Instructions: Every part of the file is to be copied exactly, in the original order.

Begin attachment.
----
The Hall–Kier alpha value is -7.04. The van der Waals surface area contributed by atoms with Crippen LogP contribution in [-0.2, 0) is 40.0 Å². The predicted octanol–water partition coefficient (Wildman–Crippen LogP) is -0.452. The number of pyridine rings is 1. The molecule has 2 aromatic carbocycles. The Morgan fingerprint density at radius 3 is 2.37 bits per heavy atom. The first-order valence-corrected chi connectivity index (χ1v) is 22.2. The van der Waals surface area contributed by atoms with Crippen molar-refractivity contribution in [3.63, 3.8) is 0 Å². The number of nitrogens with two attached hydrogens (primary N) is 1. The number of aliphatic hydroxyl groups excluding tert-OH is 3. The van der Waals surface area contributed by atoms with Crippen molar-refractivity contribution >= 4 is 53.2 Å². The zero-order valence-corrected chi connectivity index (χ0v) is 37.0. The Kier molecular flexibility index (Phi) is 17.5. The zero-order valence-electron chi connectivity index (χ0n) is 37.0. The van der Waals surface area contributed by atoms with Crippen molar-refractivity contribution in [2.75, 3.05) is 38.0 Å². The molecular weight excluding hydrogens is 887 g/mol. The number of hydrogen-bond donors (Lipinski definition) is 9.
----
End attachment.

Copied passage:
The Hall–Kier alpha value is -7.04. The van der Waals surface area contributed by atoms with Crippen LogP contribution in [-0.2, 0) is 40.0 Å². The predicted octanol–water partition coefficient (Wildman–Crippen LogP) is -0.452. The number of pyridine rings is 1. The molecule has 2 aromatic carbocycles. The Morgan fingerprint density at radius 3 is 2.37 bits per heavy atom. The first-order valence-corrected chi connectivity index (χ1v) is 22.2. The van der Waals surface area contributed by atoms with Crippen molar-refractivity contribution in [3.63, 3.8) is 0 Å². The number of nitrogens with two attached hydrogens (primary N) is 1. The number of aliphatic hydroxyl groups excluding tert-OH is 3. The van der Waals surface area contributed by atoms with Crippen molar-refractivity contribution >= 4 is 53.2 Å². The zero-order valence-corrected chi connectivity index (χ0v) is 37.0. The Kier molecular flexibility index (Phi) is 17.5. The zero-order valence-electron chi connectivity index (χ0n) is 37.0. The van der Waals surface area contributed by atoms with Crippen molar-refractivity contribution in [2.75, 3.05) is 38.0 Å². The molecular weight excluding hydrogens is 887 g/mol. The number of hydrogen-bond donors (Lipinski definition) is 9.